Kauri gum is unique to New Zealand, and I purchased this there. It is similar to amber but not as old. It is the resin of the kauri tree, a New Zealand tree species that can become giant and live over 1000 years. The gum is produced by the tree to fill in damage and over time it hardens. As trees produce the gum, die and decompose, the gum becomes part of the soil and swamps, from which it has been recovered by people. The gum can be from a few 100 to a few 100,000 years old, and the clearer it is the older it probably is. Younger gum is cloudier with a higher moisture content.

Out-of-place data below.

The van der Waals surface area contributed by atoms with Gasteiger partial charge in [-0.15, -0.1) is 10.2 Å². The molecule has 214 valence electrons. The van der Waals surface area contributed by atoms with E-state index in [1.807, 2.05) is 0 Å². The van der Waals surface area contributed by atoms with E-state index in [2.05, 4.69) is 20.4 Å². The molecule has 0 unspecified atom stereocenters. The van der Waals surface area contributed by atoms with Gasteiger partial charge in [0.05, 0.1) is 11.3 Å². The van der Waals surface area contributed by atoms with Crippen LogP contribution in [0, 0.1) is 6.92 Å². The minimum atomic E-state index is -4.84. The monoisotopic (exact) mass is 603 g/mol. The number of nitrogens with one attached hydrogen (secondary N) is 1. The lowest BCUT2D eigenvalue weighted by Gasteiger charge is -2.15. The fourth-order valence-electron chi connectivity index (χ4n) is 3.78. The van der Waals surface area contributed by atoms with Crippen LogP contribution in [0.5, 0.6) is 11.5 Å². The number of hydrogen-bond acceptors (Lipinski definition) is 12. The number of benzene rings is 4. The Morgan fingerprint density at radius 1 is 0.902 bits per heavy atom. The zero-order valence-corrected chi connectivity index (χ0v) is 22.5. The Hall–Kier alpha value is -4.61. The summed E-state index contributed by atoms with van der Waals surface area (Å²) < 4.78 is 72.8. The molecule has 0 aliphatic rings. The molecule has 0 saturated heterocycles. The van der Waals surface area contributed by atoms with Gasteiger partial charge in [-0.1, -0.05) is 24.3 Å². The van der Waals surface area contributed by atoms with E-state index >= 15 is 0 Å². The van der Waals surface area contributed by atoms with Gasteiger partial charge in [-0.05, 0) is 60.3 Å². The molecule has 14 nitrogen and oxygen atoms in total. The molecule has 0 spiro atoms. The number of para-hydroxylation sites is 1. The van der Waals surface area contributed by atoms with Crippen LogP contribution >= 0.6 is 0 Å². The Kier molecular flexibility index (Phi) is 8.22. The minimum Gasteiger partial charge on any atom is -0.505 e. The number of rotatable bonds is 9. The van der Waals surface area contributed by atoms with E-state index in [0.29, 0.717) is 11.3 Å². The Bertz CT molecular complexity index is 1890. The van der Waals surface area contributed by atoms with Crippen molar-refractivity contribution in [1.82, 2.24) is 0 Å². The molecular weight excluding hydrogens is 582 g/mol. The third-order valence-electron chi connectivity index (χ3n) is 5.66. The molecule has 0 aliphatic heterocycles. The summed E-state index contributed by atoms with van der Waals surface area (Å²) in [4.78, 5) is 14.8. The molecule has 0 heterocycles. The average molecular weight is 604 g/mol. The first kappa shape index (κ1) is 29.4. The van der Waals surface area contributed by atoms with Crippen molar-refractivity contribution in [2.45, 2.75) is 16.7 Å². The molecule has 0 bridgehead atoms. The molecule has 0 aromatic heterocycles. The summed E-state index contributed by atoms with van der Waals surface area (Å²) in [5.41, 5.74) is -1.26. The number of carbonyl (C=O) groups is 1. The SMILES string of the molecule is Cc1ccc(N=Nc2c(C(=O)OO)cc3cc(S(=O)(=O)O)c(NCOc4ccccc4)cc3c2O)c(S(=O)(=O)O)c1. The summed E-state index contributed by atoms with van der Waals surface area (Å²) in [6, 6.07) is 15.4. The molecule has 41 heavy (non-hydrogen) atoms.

This specimen has a lovely deep colour and is clear with inclusions, much easier to see in person than with photos. It has been tumble polished and is displayed on a custom wood base. I've also included a photo of one of the largest living kauri trees, named Tane Mahuta, and of a display of historical gum finds at the Kauri Museum in Paparoa, NZ, which is a wonderful place to visit.
1 inch (2.5 cm) wide, 13/16 inch (2.0 cm) deep, 13/16 inch (2.0 cm) tall.